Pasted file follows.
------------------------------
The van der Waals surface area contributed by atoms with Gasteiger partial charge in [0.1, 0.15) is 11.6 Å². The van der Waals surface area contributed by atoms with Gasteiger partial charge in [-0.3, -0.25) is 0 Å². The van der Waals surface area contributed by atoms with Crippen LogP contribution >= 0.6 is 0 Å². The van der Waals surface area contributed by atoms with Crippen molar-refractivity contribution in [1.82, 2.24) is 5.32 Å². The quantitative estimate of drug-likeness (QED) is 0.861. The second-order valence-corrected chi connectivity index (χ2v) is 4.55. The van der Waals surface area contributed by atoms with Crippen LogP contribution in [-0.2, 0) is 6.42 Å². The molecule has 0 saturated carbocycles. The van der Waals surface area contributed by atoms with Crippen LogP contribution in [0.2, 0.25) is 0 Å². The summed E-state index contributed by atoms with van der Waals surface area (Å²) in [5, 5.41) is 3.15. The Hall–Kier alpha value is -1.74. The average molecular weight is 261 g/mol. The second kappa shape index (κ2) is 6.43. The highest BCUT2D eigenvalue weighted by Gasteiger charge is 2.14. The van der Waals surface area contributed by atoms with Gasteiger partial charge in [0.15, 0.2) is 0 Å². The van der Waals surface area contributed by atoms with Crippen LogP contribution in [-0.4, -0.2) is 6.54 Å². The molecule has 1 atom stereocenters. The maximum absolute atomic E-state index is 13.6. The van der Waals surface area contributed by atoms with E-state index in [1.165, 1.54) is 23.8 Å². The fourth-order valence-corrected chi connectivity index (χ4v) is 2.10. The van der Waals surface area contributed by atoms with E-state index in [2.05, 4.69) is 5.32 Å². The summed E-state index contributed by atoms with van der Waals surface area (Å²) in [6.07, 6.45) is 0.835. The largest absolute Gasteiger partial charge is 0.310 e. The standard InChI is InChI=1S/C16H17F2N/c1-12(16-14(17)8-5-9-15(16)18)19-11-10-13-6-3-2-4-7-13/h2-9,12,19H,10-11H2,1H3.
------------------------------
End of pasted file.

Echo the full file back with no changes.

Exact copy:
The van der Waals surface area contributed by atoms with Gasteiger partial charge in [0.1, 0.15) is 11.6 Å². The van der Waals surface area contributed by atoms with Gasteiger partial charge in [-0.3, -0.25) is 0 Å². The van der Waals surface area contributed by atoms with Crippen LogP contribution >= 0.6 is 0 Å². The van der Waals surface area contributed by atoms with Crippen molar-refractivity contribution in [1.82, 2.24) is 5.32 Å². The quantitative estimate of drug-likeness (QED) is 0.861. The second-order valence-corrected chi connectivity index (χ2v) is 4.55. The van der Waals surface area contributed by atoms with Crippen LogP contribution in [-0.2, 0) is 6.42 Å². The molecule has 0 saturated carbocycles. The van der Waals surface area contributed by atoms with Crippen LogP contribution in [0.2, 0.25) is 0 Å². The summed E-state index contributed by atoms with van der Waals surface area (Å²) in [5, 5.41) is 3.15. The Hall–Kier alpha value is -1.74. The average molecular weight is 261 g/mol. The second kappa shape index (κ2) is 6.43. The highest BCUT2D eigenvalue weighted by Gasteiger charge is 2.14. The van der Waals surface area contributed by atoms with Gasteiger partial charge in [0.15, 0.2) is 0 Å². The van der Waals surface area contributed by atoms with Crippen LogP contribution in [-0.4, -0.2) is 6.54 Å². The molecule has 1 atom stereocenters. The maximum absolute atomic E-state index is 13.6. The van der Waals surface area contributed by atoms with E-state index in [1.165, 1.54) is 23.8 Å². The fourth-order valence-corrected chi connectivity index (χ4v) is 2.10. The van der Waals surface area contributed by atoms with E-state index in [2.05, 4.69) is 5.32 Å². The summed E-state index contributed by atoms with van der Waals surface area (Å²) in [6.07, 6.45) is 0.835. The largest absolute Gasteiger partial charge is 0.310 e. The standard InChI is InChI=1S/C16H17F2N/c1-12(16-14(17)8-5-9-15(16)18)19-11-10-13-6-3-2-4-7-13/h2-9,12,19H,10-11H2,1H3.